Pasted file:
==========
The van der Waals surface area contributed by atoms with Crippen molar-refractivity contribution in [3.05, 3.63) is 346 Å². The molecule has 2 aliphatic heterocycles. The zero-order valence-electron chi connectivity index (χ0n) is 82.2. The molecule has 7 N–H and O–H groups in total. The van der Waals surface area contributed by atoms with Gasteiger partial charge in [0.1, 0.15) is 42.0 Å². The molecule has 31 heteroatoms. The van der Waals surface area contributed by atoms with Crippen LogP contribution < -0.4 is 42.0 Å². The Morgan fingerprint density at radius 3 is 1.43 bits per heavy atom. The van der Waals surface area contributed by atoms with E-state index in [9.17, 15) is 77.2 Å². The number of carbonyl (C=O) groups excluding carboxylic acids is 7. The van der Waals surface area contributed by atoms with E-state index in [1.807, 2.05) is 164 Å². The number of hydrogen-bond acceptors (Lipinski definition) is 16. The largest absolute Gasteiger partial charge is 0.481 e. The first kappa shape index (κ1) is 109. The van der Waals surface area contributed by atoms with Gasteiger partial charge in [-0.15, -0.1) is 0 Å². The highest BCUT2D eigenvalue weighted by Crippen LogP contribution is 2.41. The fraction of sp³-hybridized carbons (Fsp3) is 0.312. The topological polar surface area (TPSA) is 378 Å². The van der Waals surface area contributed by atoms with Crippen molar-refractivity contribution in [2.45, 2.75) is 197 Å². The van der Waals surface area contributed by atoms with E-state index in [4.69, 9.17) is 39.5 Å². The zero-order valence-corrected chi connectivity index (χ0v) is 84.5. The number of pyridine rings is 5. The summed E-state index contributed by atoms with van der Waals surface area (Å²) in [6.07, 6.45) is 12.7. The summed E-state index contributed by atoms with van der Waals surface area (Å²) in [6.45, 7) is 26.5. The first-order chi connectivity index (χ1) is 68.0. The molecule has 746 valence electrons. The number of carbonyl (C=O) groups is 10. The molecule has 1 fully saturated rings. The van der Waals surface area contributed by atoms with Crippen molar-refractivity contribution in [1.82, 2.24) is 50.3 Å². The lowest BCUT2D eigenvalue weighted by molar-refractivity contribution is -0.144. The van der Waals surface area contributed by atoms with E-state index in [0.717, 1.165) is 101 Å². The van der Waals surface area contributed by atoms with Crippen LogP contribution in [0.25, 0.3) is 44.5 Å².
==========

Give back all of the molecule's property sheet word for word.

The van der Waals surface area contributed by atoms with Crippen molar-refractivity contribution in [3.05, 3.63) is 346 Å². The molecule has 2 aliphatic heterocycles. The zero-order valence-electron chi connectivity index (χ0n) is 82.2. The molecule has 7 N–H and O–H groups in total. The van der Waals surface area contributed by atoms with Gasteiger partial charge in [0.1, 0.15) is 42.0 Å². The molecule has 31 heteroatoms. The van der Waals surface area contributed by atoms with Crippen LogP contribution < -0.4 is 42.0 Å². The Morgan fingerprint density at radius 3 is 1.43 bits per heavy atom. The van der Waals surface area contributed by atoms with E-state index in [9.17, 15) is 77.2 Å². The number of carbonyl (C=O) groups excluding carboxylic acids is 7. The van der Waals surface area contributed by atoms with E-state index in [1.807, 2.05) is 164 Å². The number of hydrogen-bond acceptors (Lipinski definition) is 16. The largest absolute Gasteiger partial charge is 0.481 e. The first kappa shape index (κ1) is 109. The van der Waals surface area contributed by atoms with Gasteiger partial charge in [-0.15, -0.1) is 0 Å². The highest BCUT2D eigenvalue weighted by Crippen LogP contribution is 2.41. The fraction of sp³-hybridized carbons (Fsp3) is 0.312. The topological polar surface area (TPSA) is 378 Å². The van der Waals surface area contributed by atoms with Crippen molar-refractivity contribution in [2.45, 2.75) is 197 Å². The van der Waals surface area contributed by atoms with E-state index in [4.69, 9.17) is 39.5 Å². The zero-order valence-corrected chi connectivity index (χ0v) is 84.5. The number of pyridine rings is 5. The summed E-state index contributed by atoms with van der Waals surface area (Å²) in [6.07, 6.45) is 12.7. The summed E-state index contributed by atoms with van der Waals surface area (Å²) in [6.45, 7) is 26.5. The first-order chi connectivity index (χ1) is 68.0. The molecule has 746 valence electrons. The number of carbonyl (C=O) groups is 10. The molecule has 1 fully saturated rings. The van der Waals surface area contributed by atoms with Crippen molar-refractivity contribution in [1.82, 2.24) is 50.3 Å². The lowest BCUT2D eigenvalue weighted by molar-refractivity contribution is -0.144. The van der Waals surface area contributed by atoms with E-state index in [0.717, 1.165) is 101 Å². The van der Waals surface area contributed by atoms with Crippen LogP contribution in [0.25, 0.3) is 44.5 Å².